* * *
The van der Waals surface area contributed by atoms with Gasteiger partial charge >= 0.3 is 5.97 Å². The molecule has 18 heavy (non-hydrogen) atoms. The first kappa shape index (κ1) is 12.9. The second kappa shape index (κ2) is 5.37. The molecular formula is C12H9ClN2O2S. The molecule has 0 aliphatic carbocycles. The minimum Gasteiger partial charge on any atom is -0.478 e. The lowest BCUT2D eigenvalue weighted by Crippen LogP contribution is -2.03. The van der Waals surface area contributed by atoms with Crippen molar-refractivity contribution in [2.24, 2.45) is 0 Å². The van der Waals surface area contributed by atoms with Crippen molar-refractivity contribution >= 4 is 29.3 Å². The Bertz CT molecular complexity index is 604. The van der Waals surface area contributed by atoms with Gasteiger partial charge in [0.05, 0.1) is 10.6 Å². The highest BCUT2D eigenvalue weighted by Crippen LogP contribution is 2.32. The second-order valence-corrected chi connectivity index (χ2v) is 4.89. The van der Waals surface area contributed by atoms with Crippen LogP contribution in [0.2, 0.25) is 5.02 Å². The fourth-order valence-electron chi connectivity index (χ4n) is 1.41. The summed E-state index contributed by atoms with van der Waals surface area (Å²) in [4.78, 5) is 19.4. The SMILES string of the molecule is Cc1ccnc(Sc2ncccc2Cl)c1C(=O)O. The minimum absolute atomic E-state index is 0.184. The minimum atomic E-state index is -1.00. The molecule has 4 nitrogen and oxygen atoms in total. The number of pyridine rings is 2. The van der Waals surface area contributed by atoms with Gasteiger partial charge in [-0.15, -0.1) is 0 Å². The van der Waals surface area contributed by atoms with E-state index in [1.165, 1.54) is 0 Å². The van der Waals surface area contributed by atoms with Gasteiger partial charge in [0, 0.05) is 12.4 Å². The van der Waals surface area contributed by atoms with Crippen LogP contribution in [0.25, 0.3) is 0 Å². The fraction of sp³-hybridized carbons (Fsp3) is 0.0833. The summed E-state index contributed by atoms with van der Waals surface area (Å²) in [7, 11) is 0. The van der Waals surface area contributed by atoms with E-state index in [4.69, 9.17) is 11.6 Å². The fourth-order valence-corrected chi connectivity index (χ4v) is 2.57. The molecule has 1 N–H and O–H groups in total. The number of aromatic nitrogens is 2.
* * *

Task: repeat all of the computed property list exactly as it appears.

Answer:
The van der Waals surface area contributed by atoms with Gasteiger partial charge >= 0.3 is 5.97 Å². The molecule has 18 heavy (non-hydrogen) atoms. The first kappa shape index (κ1) is 12.9. The second kappa shape index (κ2) is 5.37. The molecular formula is C12H9ClN2O2S. The molecule has 0 aliphatic carbocycles. The minimum Gasteiger partial charge on any atom is -0.478 e. The lowest BCUT2D eigenvalue weighted by Crippen LogP contribution is -2.03. The van der Waals surface area contributed by atoms with Crippen molar-refractivity contribution in [2.24, 2.45) is 0 Å². The van der Waals surface area contributed by atoms with Crippen molar-refractivity contribution >= 4 is 29.3 Å². The Bertz CT molecular complexity index is 604. The van der Waals surface area contributed by atoms with Gasteiger partial charge in [0.05, 0.1) is 10.6 Å². The highest BCUT2D eigenvalue weighted by Crippen LogP contribution is 2.32. The second-order valence-corrected chi connectivity index (χ2v) is 4.89. The van der Waals surface area contributed by atoms with Crippen LogP contribution in [0.2, 0.25) is 5.02 Å². The fourth-order valence-electron chi connectivity index (χ4n) is 1.41. The summed E-state index contributed by atoms with van der Waals surface area (Å²) in [4.78, 5) is 19.4. The SMILES string of the molecule is Cc1ccnc(Sc2ncccc2Cl)c1C(=O)O. The minimum absolute atomic E-state index is 0.184. The minimum atomic E-state index is -1.00. The molecule has 4 nitrogen and oxygen atoms in total. The number of pyridine rings is 2. The van der Waals surface area contributed by atoms with Gasteiger partial charge in [-0.15, -0.1) is 0 Å². The van der Waals surface area contributed by atoms with E-state index in [1.165, 1.54) is 0 Å². The van der Waals surface area contributed by atoms with Gasteiger partial charge in [0, 0.05) is 12.4 Å². The van der Waals surface area contributed by atoms with Crippen LogP contribution in [0.25, 0.3) is 0 Å². The fraction of sp³-hybridized carbons (Fsp3) is 0.0833. The summed E-state index contributed by atoms with van der Waals surface area (Å²) in [7, 11) is 0. The van der Waals surface area contributed by atoms with E-state index in [4.69, 9.17) is 11.6 Å². The fourth-order valence-corrected chi connectivity index (χ4v) is 2.57. The molecule has 1 N–H and O–H groups in total. The number of aromatic nitrogens is 2.